(Published in The Times of India: http://blogs.timesofindia.indiatimes.com/shaira-mohan-blog/)
‘The Travelling Wife’ (as I now call myself and my kind) is faced with seemingly unending quandaries that rain down on us like an unwanted cloudburst as we accompany our husbands around the world, our lives and luggage in tow.
I have been on the move since I graduated high school from Chandigarh in 2004. After a 3-year hostel stint in Delhi for my undergraduate studies and then a year long stay in the University of Nottingham for a postgraduate degree, I was back in India in 2009. The same year that I met my husband. We moved to Delhi after we got married in 2010 and here is where I thought my ‘migration marathon’ would end. Destiny, though, had other plans.
Living out of a suitcase is exciting if one is on holiday but it is mind-numbingly frustrating when one is shifting countries. Don’t get me wrong – I make no complaints that my life has been full of travel, exotic destinations and lots of ticks off the bucket list. But it’s also accompanied by cumbersome and mind-boggling paperwork, endless periods of anticipatory wait and living in limbo till the exhaustive moving process gets us to our not-so-final destination. And, more often than not, moving into a new house starts only after that.
We moved to Munich in the fourth year of our marriage after packing three years of our lives into boxes. Two years passed us by faster than the timelines of Ekta Kapoor’s TV serials and I found myself packing a suitcase again for a flight to Abu Dhabi.
My husband’s company has caringly hand-held us through the relocation process but I wish the same could be said of bureaucratic processes. There’s many a slip between the cup and the lip so far as residency permits and other legal paperwork is concerned.
I’ve made three trips between Munich and Abu Dhabi in the past month. My overstuffed bags, that have moved between hotel rooms and the houses of relatives, are filled with questionable accumulations. I was certain that those favourite pair of blue jeans and that new pair of shoes had disappeared. If they were under the hillocks of clothing in the suitcases or shelves, I didn’t have the energy to dig deeper and unearth them.
And this was only the beginning.
My husband had started work in Abu Dhabi so I was flying solo more often than not. Left to my own devices and tasks to accomplish in the day time, I would often feel like I was now qualified to do complete justice to a porter’s job.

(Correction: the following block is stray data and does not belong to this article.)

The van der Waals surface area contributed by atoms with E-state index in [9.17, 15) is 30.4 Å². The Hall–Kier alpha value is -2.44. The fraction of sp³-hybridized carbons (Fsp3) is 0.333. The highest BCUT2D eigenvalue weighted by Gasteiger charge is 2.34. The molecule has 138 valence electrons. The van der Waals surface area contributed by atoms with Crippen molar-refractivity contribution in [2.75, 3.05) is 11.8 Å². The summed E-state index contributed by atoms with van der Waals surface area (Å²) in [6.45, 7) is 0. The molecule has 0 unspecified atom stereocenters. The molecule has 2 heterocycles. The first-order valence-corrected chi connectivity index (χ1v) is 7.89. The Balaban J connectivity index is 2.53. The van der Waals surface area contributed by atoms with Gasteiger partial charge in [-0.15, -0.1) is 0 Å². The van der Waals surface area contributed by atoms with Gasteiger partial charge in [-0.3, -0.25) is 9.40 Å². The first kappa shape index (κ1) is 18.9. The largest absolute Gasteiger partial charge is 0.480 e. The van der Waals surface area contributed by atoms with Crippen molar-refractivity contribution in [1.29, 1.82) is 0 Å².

Barely being able to pronounce the names of streets and buildings as yet, the disdain of the local taxi drivers was palpable. I would always board each taxi with packets and suitcases armed with just two hands and a hope to be able to make it to the door without hitting the pavement that fetched many a pitying look and helping hand.
We now need to fly back to Munich for a final ten days of winding up, bidding final goodbyes and handing over the rest of our stuff to the packing and shipping agents. As we flip this final page in the Munich chapter of our lives, I remind myself that the real journey to the beginning of the Abu Dhabi chapter is still a good many pages away.That these pages in-between are laced with more shuttling and sifting of belongings and the herculean though admittedly exciting task of selecting and confirming an apartment. And, of course, furnishing said apartment before any semblance of ‘settling down’ can be attained is another mountain yet to be climbed.
But before any of this can even begin to occur, we await with bated breath, the elusive residence permit that we hope will be in our hands in the next two or three weeks time.
So, ladies, as we all row in the same boat of ‘the Sisterhood of the Travelling Wives’, if you will, I raise a toast to us. While we both revel in and be irked by the enviable yet tiresome lives we lead, (a special shout out to those with children), I bid you all the merriest of adventures and the smoothest of paths that lead you to them.